There was a collective sigh of relief in Brussels from policymakers earlier this month as a final version of Solvency II was agreed upon following lengthy negotiations spanning years. However, it was tempered with a note of anxiety from market participants
facing up to the reality of the regulatory regime. Now that the European Insurance and Occupational Pensions Authority (EIOPA) has also published its final
guidelines subsequent to the ruling, there remain no question marks over what is expected of market participants to comply.
Insurers themselves received some reprieve on Pillar I in terms of the final capital requirement ratios they are expected to adhere to, but the implications of the directive remain largely unchanged from the perspective of the asset management community.
Firms must be ready to comply with EIOPA’s preparatory guidelines by 1 January 2014, ahead of the full implementation in 2016; a relatively tight timeframe for such a far reaching piece of regulation.
For insurers’ asset management arms, this means there can be no further delay to doing what needs to be done to ensure that they are on the right side of compliance in sufficient time. However, this is an opportunity to consider the wider principles that
the regulation represents before any restructuring of internal systems takes place.
Solvency II is symbolic of a changed attitude to risk – pillars II and III are iterative about governance and supervision as well as requiring both insurers and their asset managers to undertake greater disclosure. This means both parties need to carefully
consider the different types of risk they are appointed to oversee, and this has evolved considerably since the financial crisis. In a paper published earlier this
year, Celent identified 30 different types of risk insurers and asset managers must monitor – a hugely expanded universe.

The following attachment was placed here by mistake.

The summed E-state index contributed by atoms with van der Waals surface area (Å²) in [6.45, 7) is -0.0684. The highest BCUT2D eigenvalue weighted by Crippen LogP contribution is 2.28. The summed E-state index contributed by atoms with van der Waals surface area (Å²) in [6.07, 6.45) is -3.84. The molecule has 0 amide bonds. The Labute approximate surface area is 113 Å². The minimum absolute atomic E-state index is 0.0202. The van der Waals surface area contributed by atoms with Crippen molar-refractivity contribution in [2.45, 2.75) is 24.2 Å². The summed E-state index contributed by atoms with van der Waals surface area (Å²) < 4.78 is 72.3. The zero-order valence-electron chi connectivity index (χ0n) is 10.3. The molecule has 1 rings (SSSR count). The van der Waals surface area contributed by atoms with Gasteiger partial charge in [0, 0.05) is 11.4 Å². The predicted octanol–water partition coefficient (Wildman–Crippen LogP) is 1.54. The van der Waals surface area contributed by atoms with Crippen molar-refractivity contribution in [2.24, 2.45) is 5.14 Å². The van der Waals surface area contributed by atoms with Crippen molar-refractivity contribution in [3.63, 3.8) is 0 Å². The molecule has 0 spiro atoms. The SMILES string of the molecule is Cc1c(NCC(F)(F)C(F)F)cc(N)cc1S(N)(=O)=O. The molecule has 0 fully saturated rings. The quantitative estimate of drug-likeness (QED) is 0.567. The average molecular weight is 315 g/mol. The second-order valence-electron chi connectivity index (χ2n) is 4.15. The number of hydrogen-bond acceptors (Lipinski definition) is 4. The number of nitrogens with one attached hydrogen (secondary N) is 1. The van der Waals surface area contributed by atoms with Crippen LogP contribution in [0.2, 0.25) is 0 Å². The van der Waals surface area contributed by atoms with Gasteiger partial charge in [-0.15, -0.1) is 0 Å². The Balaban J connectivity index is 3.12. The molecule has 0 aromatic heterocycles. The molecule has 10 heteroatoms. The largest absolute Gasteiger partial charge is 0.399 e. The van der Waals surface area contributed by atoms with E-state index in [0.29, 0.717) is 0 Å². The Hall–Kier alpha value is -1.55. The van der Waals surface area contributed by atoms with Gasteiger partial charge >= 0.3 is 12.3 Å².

Asset managers will find it difficult, if not impossible, to maintain a consistent and comprehensive overview of risk if they are still operating on “legacy” technology platforms comprised of disparate systems and processes, as many are. State-of-the-art,
integrated technology systems will allow them to identify and communicate different risks, not only assisting in compliance with the regulation but allowing them to manage and neutralise these risks before they become critical.
To underpin this a single, clean source of data is an essential requirement. Regulators are becoming increasingly interested in the role of data and enterprise-wide data management, due to the close relationship of accurate data and handling of information
with effective risk management. Given the increased reporting requirements for Solvency II, attempting compliance while operating on a system of disparate spreadsheets and multiple data sources will be onerous, error prone and expensive.
Prioritising risk control can also help asset managers keep pace with wider industry changes. Other new regulation, such as EMIR or AIFMD are part of this, but there are subtler, structural shifts happening too. For example the investment universe is becoming
more complex for insurers as they seek higher returns amid a low yield environment. This is leading insurers’ asset managers to go beyond traditional investments and consider alternative asset classes to achieve returns. These need careful monitoring given
that they can carry higher levels of risk, yet the required data and valuations for these asset classes can be harder to obtain and analyse. Building an infrastructure that allows the integration of this intelligence with that for more vanilla investments
will be critical to complying with both the letter and principle of Solvency II.